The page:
Cards on the table, as always. I am most definitely not a fan of River Song. I liked her immensely in her first appearance, but, for me at least, it all seemed to go downhill with every passing story, as her timeline grew ever more complex and convoluted. Add into the fray her “spoilers” and “sweeties” and I could happily see her being deposited into the nearest black hole.
Anyway, with my disdain for Professor Song out of the way, let’s get down to brass tacks (whatever the hell they are) and take a look at this year’s Christmas offering.
Nardole, played by Matt Lucas, knocks on the door of the Tardis, whereupon answering, the Doctor appears, sporting a fetching pair of comedy antlers, provided by the Tardis holographic circuits. He is looking for “the surgeon”. Assuming, incorrectly, yet serendipitously, that Nardole means “Doctor”, the titular Time Lord accompanies him to a flying saucer, where he is met by a familiar face. Hooray! It’s my favourite character!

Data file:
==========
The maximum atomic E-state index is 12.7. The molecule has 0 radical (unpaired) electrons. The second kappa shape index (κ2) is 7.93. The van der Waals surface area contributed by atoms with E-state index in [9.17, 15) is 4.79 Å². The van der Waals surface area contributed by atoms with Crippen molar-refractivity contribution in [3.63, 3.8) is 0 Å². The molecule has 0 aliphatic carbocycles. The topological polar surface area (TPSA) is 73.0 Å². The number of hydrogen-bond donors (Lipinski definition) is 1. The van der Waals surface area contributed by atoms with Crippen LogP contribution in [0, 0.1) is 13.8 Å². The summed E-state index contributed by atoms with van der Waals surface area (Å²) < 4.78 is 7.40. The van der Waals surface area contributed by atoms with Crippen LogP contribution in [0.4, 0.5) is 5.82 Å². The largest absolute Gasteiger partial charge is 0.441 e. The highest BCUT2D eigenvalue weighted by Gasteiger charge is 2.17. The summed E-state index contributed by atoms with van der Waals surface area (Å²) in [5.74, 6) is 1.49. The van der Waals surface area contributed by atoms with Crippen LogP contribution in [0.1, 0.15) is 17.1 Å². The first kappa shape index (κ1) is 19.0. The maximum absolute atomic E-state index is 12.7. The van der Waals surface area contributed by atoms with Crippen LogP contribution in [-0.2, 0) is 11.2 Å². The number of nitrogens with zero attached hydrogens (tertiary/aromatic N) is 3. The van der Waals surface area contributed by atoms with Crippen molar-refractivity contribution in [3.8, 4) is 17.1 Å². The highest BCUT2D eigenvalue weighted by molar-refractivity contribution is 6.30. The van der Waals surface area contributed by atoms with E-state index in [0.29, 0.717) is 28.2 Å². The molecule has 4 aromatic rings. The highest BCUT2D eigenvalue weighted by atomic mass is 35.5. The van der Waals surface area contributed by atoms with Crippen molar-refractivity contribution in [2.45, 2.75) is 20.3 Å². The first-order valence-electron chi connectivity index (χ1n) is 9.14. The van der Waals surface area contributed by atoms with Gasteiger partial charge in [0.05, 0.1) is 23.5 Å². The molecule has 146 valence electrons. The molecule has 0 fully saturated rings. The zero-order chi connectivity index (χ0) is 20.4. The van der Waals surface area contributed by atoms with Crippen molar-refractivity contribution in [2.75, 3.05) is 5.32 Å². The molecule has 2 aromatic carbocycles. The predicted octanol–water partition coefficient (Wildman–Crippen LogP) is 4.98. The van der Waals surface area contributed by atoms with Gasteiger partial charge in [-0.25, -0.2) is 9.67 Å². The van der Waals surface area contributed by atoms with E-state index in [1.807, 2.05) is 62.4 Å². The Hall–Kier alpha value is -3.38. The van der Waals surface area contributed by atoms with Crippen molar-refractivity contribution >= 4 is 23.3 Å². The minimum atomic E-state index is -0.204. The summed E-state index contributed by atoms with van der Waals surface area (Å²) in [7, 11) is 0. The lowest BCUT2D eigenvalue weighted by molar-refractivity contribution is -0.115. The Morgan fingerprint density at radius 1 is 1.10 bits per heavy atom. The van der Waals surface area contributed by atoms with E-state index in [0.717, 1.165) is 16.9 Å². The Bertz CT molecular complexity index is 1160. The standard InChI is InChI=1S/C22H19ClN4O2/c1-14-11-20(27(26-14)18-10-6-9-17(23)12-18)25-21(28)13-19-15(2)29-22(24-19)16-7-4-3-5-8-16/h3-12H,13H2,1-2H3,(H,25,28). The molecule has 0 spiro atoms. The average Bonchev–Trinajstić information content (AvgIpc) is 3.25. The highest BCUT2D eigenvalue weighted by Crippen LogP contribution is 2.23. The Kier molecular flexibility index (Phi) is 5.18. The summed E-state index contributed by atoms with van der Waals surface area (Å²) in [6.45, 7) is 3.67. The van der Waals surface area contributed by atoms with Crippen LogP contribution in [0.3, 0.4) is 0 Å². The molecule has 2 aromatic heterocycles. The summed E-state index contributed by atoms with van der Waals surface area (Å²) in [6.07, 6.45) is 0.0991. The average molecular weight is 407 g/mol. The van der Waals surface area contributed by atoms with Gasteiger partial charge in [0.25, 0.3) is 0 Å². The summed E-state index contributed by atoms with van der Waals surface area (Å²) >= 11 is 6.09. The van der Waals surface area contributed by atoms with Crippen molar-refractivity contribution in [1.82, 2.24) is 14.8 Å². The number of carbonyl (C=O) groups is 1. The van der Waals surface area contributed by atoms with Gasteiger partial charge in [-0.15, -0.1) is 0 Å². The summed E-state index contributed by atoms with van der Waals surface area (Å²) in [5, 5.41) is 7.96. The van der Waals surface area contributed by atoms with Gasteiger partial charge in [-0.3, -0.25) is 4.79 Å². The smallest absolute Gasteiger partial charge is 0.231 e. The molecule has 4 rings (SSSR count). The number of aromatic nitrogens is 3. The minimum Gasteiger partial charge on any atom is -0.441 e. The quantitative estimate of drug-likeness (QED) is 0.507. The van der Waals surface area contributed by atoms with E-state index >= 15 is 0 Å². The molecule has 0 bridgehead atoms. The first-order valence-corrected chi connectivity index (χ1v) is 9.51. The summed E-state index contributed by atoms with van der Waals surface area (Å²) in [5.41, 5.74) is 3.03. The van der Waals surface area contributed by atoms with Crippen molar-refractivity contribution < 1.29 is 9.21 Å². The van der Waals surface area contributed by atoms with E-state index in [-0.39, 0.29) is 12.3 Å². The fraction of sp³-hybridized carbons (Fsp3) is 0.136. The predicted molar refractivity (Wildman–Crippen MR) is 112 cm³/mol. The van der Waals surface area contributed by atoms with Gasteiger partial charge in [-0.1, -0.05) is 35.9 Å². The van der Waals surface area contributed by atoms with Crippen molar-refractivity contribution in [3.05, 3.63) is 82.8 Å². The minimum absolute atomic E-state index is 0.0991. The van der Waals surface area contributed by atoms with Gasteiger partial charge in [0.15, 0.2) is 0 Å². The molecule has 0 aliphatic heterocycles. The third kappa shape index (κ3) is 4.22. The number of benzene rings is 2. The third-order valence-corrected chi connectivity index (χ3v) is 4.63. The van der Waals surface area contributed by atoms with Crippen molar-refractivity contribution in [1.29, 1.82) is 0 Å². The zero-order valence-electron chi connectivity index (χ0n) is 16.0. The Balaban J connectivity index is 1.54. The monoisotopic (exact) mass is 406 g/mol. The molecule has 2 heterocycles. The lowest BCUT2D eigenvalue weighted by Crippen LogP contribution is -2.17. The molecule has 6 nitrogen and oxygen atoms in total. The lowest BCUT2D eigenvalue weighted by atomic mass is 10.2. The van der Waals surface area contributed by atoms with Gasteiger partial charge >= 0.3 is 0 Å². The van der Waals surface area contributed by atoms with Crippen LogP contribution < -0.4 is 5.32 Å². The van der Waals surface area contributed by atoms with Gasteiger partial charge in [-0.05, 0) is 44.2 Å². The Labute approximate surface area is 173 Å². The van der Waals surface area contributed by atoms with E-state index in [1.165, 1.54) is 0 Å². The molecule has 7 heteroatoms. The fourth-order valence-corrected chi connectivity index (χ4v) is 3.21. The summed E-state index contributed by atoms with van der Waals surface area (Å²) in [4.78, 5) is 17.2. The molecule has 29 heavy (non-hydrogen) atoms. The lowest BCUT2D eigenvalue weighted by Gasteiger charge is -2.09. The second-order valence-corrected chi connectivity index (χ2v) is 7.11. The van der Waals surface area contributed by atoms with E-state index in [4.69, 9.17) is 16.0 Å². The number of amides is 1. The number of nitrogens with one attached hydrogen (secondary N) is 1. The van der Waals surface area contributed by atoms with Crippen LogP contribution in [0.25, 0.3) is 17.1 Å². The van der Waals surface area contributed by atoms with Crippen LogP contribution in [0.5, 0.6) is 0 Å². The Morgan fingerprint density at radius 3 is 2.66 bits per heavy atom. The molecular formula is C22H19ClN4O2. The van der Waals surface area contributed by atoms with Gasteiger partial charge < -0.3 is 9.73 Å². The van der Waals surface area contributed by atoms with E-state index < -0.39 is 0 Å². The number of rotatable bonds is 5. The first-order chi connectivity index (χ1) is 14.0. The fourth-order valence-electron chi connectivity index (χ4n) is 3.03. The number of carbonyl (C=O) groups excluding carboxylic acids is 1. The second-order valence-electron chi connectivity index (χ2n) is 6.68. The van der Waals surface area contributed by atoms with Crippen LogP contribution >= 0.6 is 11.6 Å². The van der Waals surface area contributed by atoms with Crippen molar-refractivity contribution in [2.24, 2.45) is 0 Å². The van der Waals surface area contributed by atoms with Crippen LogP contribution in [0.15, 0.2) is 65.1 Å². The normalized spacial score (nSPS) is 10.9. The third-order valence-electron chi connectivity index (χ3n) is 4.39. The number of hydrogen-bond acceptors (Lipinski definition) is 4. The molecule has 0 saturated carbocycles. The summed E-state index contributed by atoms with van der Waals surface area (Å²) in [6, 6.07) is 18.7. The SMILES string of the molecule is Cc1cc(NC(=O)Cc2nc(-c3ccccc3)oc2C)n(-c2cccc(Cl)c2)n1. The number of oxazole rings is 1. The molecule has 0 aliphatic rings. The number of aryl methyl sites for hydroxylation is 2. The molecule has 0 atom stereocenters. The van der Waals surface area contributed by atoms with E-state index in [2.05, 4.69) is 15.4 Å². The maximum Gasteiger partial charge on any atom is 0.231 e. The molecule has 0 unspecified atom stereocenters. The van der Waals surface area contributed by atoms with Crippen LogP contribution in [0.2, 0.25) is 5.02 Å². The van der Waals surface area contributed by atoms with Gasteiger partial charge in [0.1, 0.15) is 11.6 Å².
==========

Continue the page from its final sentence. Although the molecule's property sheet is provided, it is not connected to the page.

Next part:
Failing to recognise him in his most recent regeneration, River takes the Doctor inside the saucer, where she introduces him to her husband, King Hyrdroflax, a colossal red cyborg, with a suspiciously human head, played by Greg Davies, who is need of surgery. It soon transpires that River is far more interested in the projectile, the “Halassi Androvar” diamond, which is lodged in the brain of Hydroflax, than in saving his life.
Unfortunately for the Doctor and River, Hydroflax has been listening, and after some faffing around, he removes his own head, for no apparent reason, other than to show off. Naturally, River steals the head, and much hilarity ensues. (Caveat. Perception of hilarity levels may vary!)
Attempting to “steal” the Doctor’s Tardis, River warns the “surgeon” that the machine is somewhat more spacious inside, affording the Doctor the opportunity to finally utter the immortal line “it’s bigger on the inside”, although he does get rather carried away and launches into a lengthy spiel about temporal physics. The Tardis refuses to dematerialize, as a sizeable amount of one of the occupants is still on the outside (which makes one wonder how “Handles” the Cyberman managed). Bringing a “message” to the Doctor, Ramone (another of River’s husbands) allows the body of Hydroflax aboard the Tardis, and the ship takes off.